Are Dyson Spheres Real?

Avi Loeb
4 min readMay 20, 2024
An artist’s illustration of a Dyson sphere around a star. (Image credit: Kevin Gill, Wikimedia)

Earlier this month, a new study led by Matias Suazo from Uppsala University in Sweden reported results from a new observational search for technological megastructures around stars.

In 1960, Freeman Dyson published a paper titled “Search for Artificial Stellar Sources of Infrared Radiation.” He reasoned that as the energy needs of humanity will steadily increase, our civilization might aspire to tap all the energy output of the Sun, and therefore reasoned that advanced technological civilizations might construct a shell of orbiting structures that would harvest the luminosity of their host stars. The so-called Dyson sphere would emit infrared radiation to balance the heat deposited on it by starlight. Optical emission from the star’s surface would be balanced by infrared emission from the much larger spherical shell.

The new study searched for anomalous infrared emission from five million sources observed by the Gaia, 2MASS and WISE surveys. The authors identified 7 anomalous candidates that deserve further analysis. All of them involve M-dwarfs, the most common type of stars.

Dwarf stars are much fainter than the Sun and hence the habitable zone around them is much closer in. Life-as-we-know-it needs to be closer to the fainter furnace in order for liquid water to flow on its surface. Given that M-dwarfs flare often in ultraviolet light and that their compact habitable zone is exposed to stronger atmospheric stripping by the stellar wind, it is unclear whether their habitable planets can retain an atmosphere and host liquid water. Moreover, close-in Dyson spheres would need to sustain huge temporal variations in material stress resulting from the stellar radiation and material wind.

If Dyson spheres were built around common dwarf stars and they break after a while, we might find pieces of broken Dyson spheres in interstellar space. In a recent paper, I suggested that the anomalous interstellar object, `Oumuamua, discovered in 2017, might have been a piece of a broken Dyson sphere because of its unusual flat shape and non-gravitational acceleration. If Dyson spheres exist around common stars, this might not be unreasonable.

Once a civilization abandons its Dyson sphere, the shell’s infrastructure will be punctured by micrometeorites and lose its functionality within millions of years. Let’s consider some numbers. Based on terrestrial data, impactors of centimeter size hit the Earth every 15 seconds. Given that the total surface area of a Dyson sphere near the Earth’s orbit around the Sun is of order a billion times larger than the area of the Earth, this suggests that centimeter-size objects will impact the sphere every 15 nanoseconds at speeds of tens of kilometers per second — ten times faster than rifle bullets, creating holes larger than their size through any reasonable layer of material. Over a year, there will be two quadrillion holes created by these centimeter-size impactors, separated from each other by about 10 kilometers. After a million years, the Dyson sphere will be perforated with centimeter-scale holes separated by 3 meters from each other. Over a billion years, the area of the holes and the remainder surface will be comparable, resembling a colander. Impacts by smaller particles would be more common. Particles smaller than 0.05 millimeters are expected to impact each centimeter squared for a Dyson sphere once per 30 years. Particles smaller than a few micrometers would impact a centimeter squared every week.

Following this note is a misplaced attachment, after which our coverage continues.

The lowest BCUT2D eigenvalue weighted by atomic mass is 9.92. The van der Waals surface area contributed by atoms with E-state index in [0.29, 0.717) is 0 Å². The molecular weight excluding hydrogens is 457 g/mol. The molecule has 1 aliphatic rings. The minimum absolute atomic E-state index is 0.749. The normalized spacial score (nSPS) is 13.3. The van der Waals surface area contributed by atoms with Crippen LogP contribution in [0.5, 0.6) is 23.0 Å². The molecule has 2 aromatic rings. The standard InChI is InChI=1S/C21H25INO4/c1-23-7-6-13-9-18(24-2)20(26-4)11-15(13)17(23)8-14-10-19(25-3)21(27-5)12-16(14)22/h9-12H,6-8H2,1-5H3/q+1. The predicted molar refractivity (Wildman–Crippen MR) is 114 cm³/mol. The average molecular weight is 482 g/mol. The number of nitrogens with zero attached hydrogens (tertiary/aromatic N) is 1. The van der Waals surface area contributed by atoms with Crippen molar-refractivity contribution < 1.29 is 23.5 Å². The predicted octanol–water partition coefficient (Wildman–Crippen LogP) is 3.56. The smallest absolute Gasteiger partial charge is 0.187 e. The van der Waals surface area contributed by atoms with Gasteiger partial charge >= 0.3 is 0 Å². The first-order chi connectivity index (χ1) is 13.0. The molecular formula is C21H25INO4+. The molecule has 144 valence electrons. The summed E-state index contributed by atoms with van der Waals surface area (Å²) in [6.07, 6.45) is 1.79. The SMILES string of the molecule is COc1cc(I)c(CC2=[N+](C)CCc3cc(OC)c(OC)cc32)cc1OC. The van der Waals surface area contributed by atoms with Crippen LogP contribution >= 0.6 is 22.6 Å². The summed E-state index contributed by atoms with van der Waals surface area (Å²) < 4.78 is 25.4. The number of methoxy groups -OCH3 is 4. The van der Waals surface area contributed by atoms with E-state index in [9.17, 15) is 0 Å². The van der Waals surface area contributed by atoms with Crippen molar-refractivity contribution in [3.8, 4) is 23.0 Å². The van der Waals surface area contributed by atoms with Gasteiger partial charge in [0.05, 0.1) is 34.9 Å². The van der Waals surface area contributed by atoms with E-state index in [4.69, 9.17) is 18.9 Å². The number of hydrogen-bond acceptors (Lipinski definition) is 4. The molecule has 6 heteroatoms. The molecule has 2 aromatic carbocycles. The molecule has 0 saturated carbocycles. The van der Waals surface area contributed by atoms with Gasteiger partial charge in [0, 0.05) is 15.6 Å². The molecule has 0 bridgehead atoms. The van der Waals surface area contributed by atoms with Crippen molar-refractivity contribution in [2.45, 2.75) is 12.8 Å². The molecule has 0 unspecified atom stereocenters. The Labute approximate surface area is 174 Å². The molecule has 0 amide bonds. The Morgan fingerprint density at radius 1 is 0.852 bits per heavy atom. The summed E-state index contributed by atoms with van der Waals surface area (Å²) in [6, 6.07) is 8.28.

If Dyson spheres exist, they would be most likely tiled. Rigid shells are difficult to keep together because of destructive differential forces across their surface. To circumvent this engineering challenge, Robert Forward proposed a tiled structure with each unit functioning as a solar sail for which the star’s gravity is exactly balanced by its outward radiative push, thus maintaining a fixed position without orbiting the star. But even in that case, the tiles would be blown apart into interstellar space as the star flares or brightens up dramatically towards the end of its life.

If other civilizations constructed Dyson spheres which disintegrated over time, their fragments could have given rise to the unusual shape and light sail characteristics of the interstellar object `Oumuamua.

Starting in 2025, we will be able to search for pieces of broken Dyson spheres with the Vera C. Rubin Observatory in Chile by employing its 3.2-billion-pixel camera to survey the southern sky every 4 days. In view of this new observatory, the sky’s the limit.


Image credit: Chris Michel (October 2023)

Avi Loeb is the head of the Galileo Project, founding director of Harvard University’s — Black Hole Initiative, director of the Institute for Theory and Computation at the Harvard-Smithsonian Center for Astrophysics, and the former chair of the astronomy department at Harvard University (2011–2020). He is a former member of the President’s Council of Advisors on Science and Technology and a former chair of the Board on Physics and Astronomy of the National Academies. He is the bestselling author of “Extraterrestrial: The First Sign of Intelligent Life Beyond Earth” and a co-author of the textbook “Life in the Cosmos”, both published in 2021. His new book, titled “Interstellar”, was published in August 2023.



Avi Loeb

Avi Loeb is the Baird Professor of Science and Institute director at Harvard University and the bestselling author of “Extraterrestrial” and "Interstellar".